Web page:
Several "undercover" animal-rights videos have now shown farmers appearing to mutilate baby pigs in large farms. Why do pig farmers do that to newborn pigs?
Almost all pigs raised in this country, whether in large barns or in small houses on outside lots, undergo what is commonly called "processing," usually within a week of being born. In most cases, that involves these practices:
Teeth clipping: Although not as common as it used to be, many pig farmers still routinely clip the tips off the piglet’s eight eye teeth, often appropriately referred to as “needle” teeth. Because piglets often are born into litters composed of eight, 10 and even 12 siblings, competition for space at the mother pig’s udder can be fierce. That competition often leads to fighting that can cause injury not only to the snout and face of fellow littermates, but to the sensitive teats of the mother—which can leave her reluctant to nurse, eventually depriving the young pigs of needed milk. By using either sharp sidecutters or an abrasive grinding tool, farmers remove the sharp end of the tooth to dull them and prevent their use to hurt other pigs.
Ear notching: Ear notching uses a system of shallow notches in the skin of the ear to permanently and inexpensively number baby piglets so they can be inventoried and tracked throughout their lives. Farmers typically remove one of more notches about a one-quarter-inch deep on both ears, which corresponds to a unique number for the pig and its litter, based on where the notch lies on the ear. Although little formal research has been done to try to quantify the amount of pain and distress the practice causes, farmers have traditionally compared it to ear piercing for a young girl—it does cause brief pain, which is apparent from piglets shaking their heads for several minutes after the procedure, but any longterm suffering is likely insignificant.
Tail docking: For reasons animal scientists still don’t quite understand, older pigs will occasionally fall into the vice of biting the tails of their pen-mates. If it becomes excessive enough to cause an open wound to the tail of the bitten pig, it can then escalate into a destructive “feeding frenzy” in which most or all pigs in the pen are attracted to repeat the habit. In severe cases, it can lead to infections, spinal abscess, paralysis and even death among the victimized pigs. So a common practice to help prevent tailbiting is to dock the tail while the baby pig is young--much as the tails of some breeds of young dogs are docked. Is it painful? Again, common sense would suggest it probably is, but researchers aren’t certain as to the degree. The entire tail does have developed nerves, even in the youngest pig, so it's apparent some pain may be felt. Docked piglets can be seen wagging the tail stump or clamping it between their back legs for a few moments afterward, which scientists believe does indicate a pain response. However, most pigs return to normal feeding almost immediately after the procedure, which farmers take to indicate as the best sign it causes no longterm consequence.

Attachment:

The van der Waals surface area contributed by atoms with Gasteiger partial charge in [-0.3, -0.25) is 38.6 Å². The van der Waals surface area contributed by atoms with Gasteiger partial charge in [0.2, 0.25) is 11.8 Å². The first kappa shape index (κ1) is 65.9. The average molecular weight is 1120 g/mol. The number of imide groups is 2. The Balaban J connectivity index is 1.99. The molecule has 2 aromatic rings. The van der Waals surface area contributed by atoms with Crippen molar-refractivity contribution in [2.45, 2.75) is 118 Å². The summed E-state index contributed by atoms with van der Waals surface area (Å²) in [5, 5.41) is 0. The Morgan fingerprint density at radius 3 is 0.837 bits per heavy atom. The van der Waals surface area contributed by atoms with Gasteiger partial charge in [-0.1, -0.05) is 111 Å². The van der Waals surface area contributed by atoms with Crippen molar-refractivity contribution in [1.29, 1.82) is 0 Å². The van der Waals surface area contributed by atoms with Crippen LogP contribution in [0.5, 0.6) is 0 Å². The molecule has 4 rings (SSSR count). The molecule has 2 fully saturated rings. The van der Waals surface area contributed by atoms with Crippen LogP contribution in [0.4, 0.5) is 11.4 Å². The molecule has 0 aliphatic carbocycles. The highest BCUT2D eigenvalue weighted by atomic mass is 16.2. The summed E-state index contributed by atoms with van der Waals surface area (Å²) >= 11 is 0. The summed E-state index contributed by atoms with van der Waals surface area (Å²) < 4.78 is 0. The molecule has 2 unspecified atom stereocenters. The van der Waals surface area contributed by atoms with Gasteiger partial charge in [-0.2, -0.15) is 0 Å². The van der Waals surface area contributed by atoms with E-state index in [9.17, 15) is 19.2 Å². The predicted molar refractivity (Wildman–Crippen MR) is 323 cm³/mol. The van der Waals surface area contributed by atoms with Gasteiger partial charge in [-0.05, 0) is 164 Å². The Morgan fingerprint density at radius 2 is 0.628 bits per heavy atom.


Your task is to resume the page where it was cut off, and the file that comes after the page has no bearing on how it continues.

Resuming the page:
Castration: Almost all pork farmers carry out the longstanding practice of surgically removing the testicles of male pigs to prevent the tainting of pork with foul odors and off flavors, as well as to reduce aggressiveness of older boars. The vast majority still do it by cutting open the scrotum and cutting or pulling out the testes--without anaesthesia. Until fairly recently, it was assumed by farmers that young animals did not have as highly developed nervous systems as older animals, so they felt less pain when the process is done at a young age--the same rationale for circumsicing young boys without anasthesia. As with the other practices, some are now questioning that assumption. However, most farmers still concur in the belief that castrating before weaning causes much less stress than waiting until pigs are older, and the behavioral indications--eating, returning to interacting with the group, ceasing to squeal immediately after they're returned to the security of their mother and littermates--all indicate little or no long-term suffering.
Each of these common procedures can be performed in a matter of minutes--even seconds--by a farm-hand experienced in husbandry. What may look to the untrained eye as a flurry of knives, pliers and needles punctuated by screams of "terror" is a well-orchestrated execution of necessary procedures that, although they may cause short-term pain or distress to the confused piglet, benefit the animal over the long term.
We often hear the comment repeated that the food system will need to double its food output by the middle of this century to keep up with world demand. Are we up to it? Newly published research by University of Nebraska crop scientists raises a grim warning. They suggest the fields across the world in which almost a third of the rice, wheat and corn is raised have likely either peaked in their productivity or may actually be declining.